Author(s): Marie Lu
Genre(s): Dystopia, Young Adult
Publisher/Release Date: Putnam Juvenile / January 29, 2013
Series: Legend (Book #2)
"Day, the boy from the streets with nothing except the clothes on his back and the earnestness in his eyes, owns my heart. He is beauty, inside and out. He is the silver lining in a world of darkness. He is my light." -June Iparis
Warning: This review may contain spoilers concerning Legend.
Case StudyInjured and on the run, it has been seven days since June and Day barely escaped Los Angeles and the Republic with their lives. Day is believed dead having lost his own brother to an execution squad who thought they were assassinating him. June is now the Republic's most wanted traitor. Desperate for help, they turn to the Patriots - a vigilante rebel group sworn to bring down the Republic. But can they trust them or have they unwittingly become pawns in the most terrifying of political games?
The Game's AfootMiddle book syndrome. For book lovers this is a very real and very terrible thing. Many potentially great book series fall victim to it so I definitely had my concerns when reading Prodigy. Marie Lu surpassed my dystopia-obsessed expectations with Legend and I wondered if she could do it again with the sequel.
Pssh! I was a fool to worry about this. If Legend could restore my faith in dystopia, Prodigy could beat sequel suck—and guess what? It totally did. While I do feel that Prodigy lacked a bit of the tension that made Legend such an irresistible read, it’s still one of the best dystopias I’ve picked up recently. And while I missed the cat and mouse game that fueled much of the first book, there’s no shortage of other kinds of tension here. Uncertainty plagues Day and June throughout the story, especially when it comes to their relationship. Make no mistake; these are not the same Day and June that we met in Legend. The events in book #1 have forever altered them.
I think a lot of readers may agree that where we sympathized so much more with Day in Legend, our hearts belong to June in Prodigy. Day’s blinded by the desire for revenge, motivated by his pain and loss and this makes him much more vulnerable and unpredictable. He’s reactive as opposed to active, rendering him a danger to himself, June, Tess and everyone else around him. June, on the other hand, has undergone a much more positive character arc. Her tough veneer has cracked and she’s finally become relatable and likeable. She’s grown without having to compromise her strength and intelligence, which is pretty remarkable. Both protagonists have been through the ringer at this point and both have responded very differently to those experiences. They’ve each lost people they loved and are now left to face the consequences of their individual actions. The difference is, Day has started to shut down whereas June has grown from it.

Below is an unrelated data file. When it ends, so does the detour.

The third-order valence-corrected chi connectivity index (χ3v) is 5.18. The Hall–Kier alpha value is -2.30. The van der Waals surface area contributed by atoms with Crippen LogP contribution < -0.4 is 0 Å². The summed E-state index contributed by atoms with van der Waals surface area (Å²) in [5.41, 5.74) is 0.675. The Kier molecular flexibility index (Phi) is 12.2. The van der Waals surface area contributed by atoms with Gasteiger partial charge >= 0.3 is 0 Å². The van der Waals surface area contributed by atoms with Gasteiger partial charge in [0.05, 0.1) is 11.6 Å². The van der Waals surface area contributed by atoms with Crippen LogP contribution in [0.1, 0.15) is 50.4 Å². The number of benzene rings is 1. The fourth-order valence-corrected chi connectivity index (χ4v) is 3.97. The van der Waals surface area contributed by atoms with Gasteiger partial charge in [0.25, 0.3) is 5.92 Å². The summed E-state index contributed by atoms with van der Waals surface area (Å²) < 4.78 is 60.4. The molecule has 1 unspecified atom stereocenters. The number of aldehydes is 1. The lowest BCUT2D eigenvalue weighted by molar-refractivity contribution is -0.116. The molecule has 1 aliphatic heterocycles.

Where in Legend we’re only privy to the Republic’s way of life, in Prodigy our wait pays off as we’re finally allowed a visit to the Colonies. And this is where I thought, man, Lu really gets it. She’s both ruthless and realistic about the political stuff. While there are certainly “bad guys” in the book, there are no clear cut villains. When it comes to the Republic versus the Colonies, you don’t know what to believe or who to root for. The people living in both are equally as damaged by their actions. Each of these nations thinks their way is the right way and their end game is best for everyone. And what a lot of dystopias are missing. That’s the thing that made me love books like this and The Hunger Games—our protagonists are forced to choose between the lesser of two evils or they’ll be forced to blaze their own path.
The deeper I dig into this trilogy, the more I uncover a well-crafted world full of political intrigue, romantic drama and explosive action. And that ENDING. Oh god. This can’t end well at all! I said this about Lu in my review of Legend and it rings true now—she will drop you in a bathtub full of warm fuzzies only to render you brain dead right after.
Can someone please tell me why I’m such a glutton for this kind of punishment?
Summary PrognosisLegend left my expectations very high, luckily, Lu’s sequel, Prodigy, stacks up. Have no fear, there’s no middle book syndrome here! Prodigy is an action-packed, highly intense, politically charged drama that hits all the right dystopian notes. The world building is sharper, the stakes are higher and the tension is tighter than ever before. I loved seeing the growth and change that Day and June have undergone, even if it wasn’t always for the better. I am fully invested in this series, especially after that KILLER cliffhanger!
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